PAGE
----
Tuesday, September 11, 2007


these are pretty amazing images.

i don't have a lot to say about them except that they seem to have a quality which really makes you think. it's a liminal moment, caught on film, and somehow it generates a huge sense of wonder.

i saw these first on the svn blog.

Friday, August 17, 2007

King of Kong - in theaters!

The King of Kong (homepage, trailer) was one of my favorites from Tribeca this year; I think it might even be my favorite doc I've seen there yet. That of course rules out some heavy duty films like Favela Rising, and some fun ones - Crazy Legs Conti, or Zen and the Art of Competitive Eating.

King of Kong is about the world of competitive retro videogaming. Or at least it starts out being about that. In English, that means it's about people who spend a lot of time playing Pac Mac, Galaga, Space Invaders, Dig Dug, and of course...Donkey Kong. The first wave of arcade machines, early 1980s.

What you expect to see when someone tells you that a movie is about retro video games is Nerds, capital N. And you will not be disappointed in that. But it quickly becomes something much more broad, and genuinely fascinating; King of Kong is a film about identity, and the way others perceptions of us shape our own paths - or don't, depending on who we really are. It's a film about a rivalry, and how that affects the rivals. It's also a hugely funny film, and depicts some of the most interesting folks to grace the big screen in quite a while.

And the good folks at Picturehouse have seen fit to put it into a few theaters, starting today. Highly Recommended.

(Theaters near me)

Tuesday, August 14, 2007

Monday, August 06, 2007

the latest thing

Web video!

The Lever 2000 Raise Your Game Challenge

These videos were a lot of fun to work on. They were cut in a manner very similar to a true documentary edit process - lots of interviews, lots of versions to get to the best telling of the story. But perhaps with a little bit more wiggle room around what actually happened than a doc; this is reality TV - err, internet - after all!

In spite of the delivery format being 320x240 pixels, the series was shot on DVC50, and had both a traditional NLE upres and proper mix sessions. In English, that means it got more attention to detail than a lot of broadcast TV does these days.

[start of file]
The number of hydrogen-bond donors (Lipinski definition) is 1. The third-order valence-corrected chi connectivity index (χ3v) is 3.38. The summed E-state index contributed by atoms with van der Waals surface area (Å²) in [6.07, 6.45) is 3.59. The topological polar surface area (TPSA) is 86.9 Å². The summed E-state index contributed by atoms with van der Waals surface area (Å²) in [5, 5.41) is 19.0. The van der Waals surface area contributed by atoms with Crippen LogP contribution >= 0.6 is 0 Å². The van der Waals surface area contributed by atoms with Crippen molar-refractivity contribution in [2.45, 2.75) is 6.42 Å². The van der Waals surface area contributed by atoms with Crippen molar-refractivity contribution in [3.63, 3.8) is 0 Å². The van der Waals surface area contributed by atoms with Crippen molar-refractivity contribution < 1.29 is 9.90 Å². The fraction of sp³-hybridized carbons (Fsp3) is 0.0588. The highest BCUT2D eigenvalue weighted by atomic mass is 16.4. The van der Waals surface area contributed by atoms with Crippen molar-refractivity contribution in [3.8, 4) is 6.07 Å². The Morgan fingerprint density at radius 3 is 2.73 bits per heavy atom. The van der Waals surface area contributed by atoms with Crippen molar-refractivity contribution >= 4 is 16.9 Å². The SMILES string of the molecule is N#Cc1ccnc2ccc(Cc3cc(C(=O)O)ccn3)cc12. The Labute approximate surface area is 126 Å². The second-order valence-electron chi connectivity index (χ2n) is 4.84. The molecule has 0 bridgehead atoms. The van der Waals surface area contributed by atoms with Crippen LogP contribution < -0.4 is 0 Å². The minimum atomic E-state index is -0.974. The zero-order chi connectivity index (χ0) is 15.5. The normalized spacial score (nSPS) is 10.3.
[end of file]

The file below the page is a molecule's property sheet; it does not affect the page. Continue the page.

I'm resposible for editing all of episode 7, and a substantial part of 8, though I had excellent help from another editor, Kevin Berry, on that one.

Enjoy! Though I highly suggest letting the video download before you start watching. For some reason, no matter how fast your connection is, the player seems intent on stuttering.

Tuesday, May 08, 2007

Rhyme Animal News

I'll be back shortly with a wrap up of some fantastic films I saw during Tribeca...but wanted to share some good news regarding one of the short films I cut last year, RHYME ANIMAL.

- A web site is up at www.rhymeanimalmovie.com

- The movie has been accepted and screened at the Cleveland International Film Festival, as well as the Newport Beach Film Festival.

- We've got some festival dates coming up in the New York area. Rhyme Animal was accepted into the Brooklyn International Film Festival (http://www.wbff.org/) and the Hoboken International Film Festival(http://www.filmfestivalnj.com/). Those two websites are a fascinating study in contrasts. I'm not sure either site has been updated with the actual screening times yet. I believe we're screening in Hoboken on Monday, June 4, 2pm but I don't know the location.

And we're also screening in a pretty cool event, the Cannes Short Film Corner. It's not the festival proper, but it's real, it's a market, and it's online as well. Check our rhymes out here:


And finally, please check out the trailer for the short.

Hi Rez:




That's all the news so far!

Friday, April 27, 2007

Tribeca Film Festival 2007!

Wow - this is cool - I totally have a blog!

anyway, it's that time again, spring and ... movies!

Tribeca Film Festival is upon us again, and once more I have emptied my wallet and filled my calendar with strange and unknown things to see. I'll try to make a few notes along the way and let y'all know what's interesting.

The first film I saw was the world premiere of "WILL EISNER: PORTRAIT OF A SEQUENTIAL ARTIST", which was a decent doc about a fantastic subject. Eisner more or less invented what's known today as the graphic novel; that is to say using the form of a comic book but addressing themes which would not appeal to a typical 12 year old boy. Like most art, the history of it is way more complicated than you realize; apparently the comic books went through something extremely similar to the movies where without regulation of any sort they became extremely sexy and violent, and then someone came along and blamed all of America's ills on the comics. So like the Pre-Code films of the 30s, the violent comics were the subject of a congressional inquiry (enquiry?) and the industry ended up instituting a 'self-imposed' code to keep comics safe for kiddies, and boring.